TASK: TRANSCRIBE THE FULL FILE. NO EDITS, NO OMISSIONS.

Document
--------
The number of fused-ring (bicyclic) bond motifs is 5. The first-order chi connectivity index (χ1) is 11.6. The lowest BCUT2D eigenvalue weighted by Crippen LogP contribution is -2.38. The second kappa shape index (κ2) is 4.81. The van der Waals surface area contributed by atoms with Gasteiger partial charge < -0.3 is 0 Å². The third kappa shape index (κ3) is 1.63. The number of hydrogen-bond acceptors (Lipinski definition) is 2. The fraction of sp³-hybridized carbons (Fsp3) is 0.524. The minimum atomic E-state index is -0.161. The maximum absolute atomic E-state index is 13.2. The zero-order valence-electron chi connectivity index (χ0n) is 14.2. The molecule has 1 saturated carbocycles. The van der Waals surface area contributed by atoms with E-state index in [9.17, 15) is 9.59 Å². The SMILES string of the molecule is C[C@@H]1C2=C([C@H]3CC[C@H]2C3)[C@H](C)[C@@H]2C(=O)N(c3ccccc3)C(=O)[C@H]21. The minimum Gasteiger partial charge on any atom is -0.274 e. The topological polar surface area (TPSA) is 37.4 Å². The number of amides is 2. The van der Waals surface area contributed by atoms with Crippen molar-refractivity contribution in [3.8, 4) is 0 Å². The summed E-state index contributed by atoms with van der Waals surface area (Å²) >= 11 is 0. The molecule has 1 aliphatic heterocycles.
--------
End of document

The number of fused-ring (bicyclic) bond motifs is 5. The first-order chi connectivity index (χ1) is 11.6. The lowest BCUT2D eigenvalue weighted by Crippen LogP contribution is -2.38. The second kappa shape index (κ2) is 4.81. The van der Waals surface area contributed by atoms with Gasteiger partial charge < -0.3 is 0 Å². The third kappa shape index (κ3) is 1.63. The number of hydrogen-bond acceptors (Lipinski definition) is 2. The fraction of sp³-hybridized carbons (Fsp3) is 0.524. The minimum atomic E-state index is -0.161. The maximum absolute atomic E-state index is 13.2. The zero-order valence-electron chi connectivity index (χ0n) is 14.2. The molecule has 1 saturated carbocycles. The van der Waals surface area contributed by atoms with E-state index in [9.17, 15) is 9.59 Å². The SMILES string of the molecule is C[C@@H]1C2=C([C@H]3CC[C@H]2C3)[C@H](C)[C@@H]2C(=O)N(c3ccccc3)C(=O)[C@H]21. The minimum Gasteiger partial charge on any atom is -0.274 e. The topological polar surface area (TPSA) is 37.4 Å². The number of amides is 2. The van der Waals surface area contributed by atoms with Crippen molar-refractivity contribution in [3.8, 4) is 0 Å². The summed E-state index contributed by atoms with van der Waals surface area (Å²) >= 11 is 0. The molecule has 1 aliphatic heterocycles.